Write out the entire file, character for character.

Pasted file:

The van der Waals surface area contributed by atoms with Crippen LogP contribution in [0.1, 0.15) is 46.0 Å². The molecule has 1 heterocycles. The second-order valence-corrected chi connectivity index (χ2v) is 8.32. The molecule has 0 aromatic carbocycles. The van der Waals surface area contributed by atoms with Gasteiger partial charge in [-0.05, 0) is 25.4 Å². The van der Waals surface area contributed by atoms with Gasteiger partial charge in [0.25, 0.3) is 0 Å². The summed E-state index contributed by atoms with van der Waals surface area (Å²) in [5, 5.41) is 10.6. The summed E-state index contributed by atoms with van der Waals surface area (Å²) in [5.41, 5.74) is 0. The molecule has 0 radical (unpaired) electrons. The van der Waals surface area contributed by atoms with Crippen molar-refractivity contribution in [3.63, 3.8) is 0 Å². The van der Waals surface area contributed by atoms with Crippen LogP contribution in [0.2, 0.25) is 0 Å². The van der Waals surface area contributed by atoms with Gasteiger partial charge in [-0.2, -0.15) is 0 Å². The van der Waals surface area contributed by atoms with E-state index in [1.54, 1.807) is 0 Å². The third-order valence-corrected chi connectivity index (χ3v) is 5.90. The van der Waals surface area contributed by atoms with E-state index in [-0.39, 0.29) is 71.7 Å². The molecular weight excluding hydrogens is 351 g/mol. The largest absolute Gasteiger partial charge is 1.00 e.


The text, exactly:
The van der Waals surface area contributed by atoms with Crippen LogP contribution in [0.1, 0.15) is 46.0 Å². The molecule has 1 heterocycles. The second-order valence-corrected chi connectivity index (χ2v) is 8.32. The molecule has 0 aromatic carbocycles. The van der Waals surface area contributed by atoms with Gasteiger partial charge in [-0.05, 0) is 25.4 Å². The van der Waals surface area contributed by atoms with Gasteiger partial charge in [0.25, 0.3) is 0 Å². The summed E-state index contributed by atoms with van der Waals surface area (Å²) in [5, 5.41) is 10.6. The summed E-state index contributed by atoms with van der Waals surface area (Å²) in [5.41, 5.74) is 0. The molecule has 0 radical (unpaired) electrons. The van der Waals surface area contributed by atoms with Crippen molar-refractivity contribution in [3.63, 3.8) is 0 Å². The van der Waals surface area contributed by atoms with Crippen LogP contribution in [0.2, 0.25) is 0 Å². The van der Waals surface area contributed by atoms with Gasteiger partial charge in [-0.2, -0.15) is 0 Å². The van der Waals surface area contributed by atoms with E-state index in [1.54, 1.807) is 0 Å². The third-order valence-corrected chi connectivity index (χ3v) is 5.90. The van der Waals surface area contributed by atoms with E-state index in [-0.39, 0.29) is 71.7 Å². The molecular weight excluding hydrogens is 351 g/mol. The largest absolute Gasteiger partial charge is 1.00 e.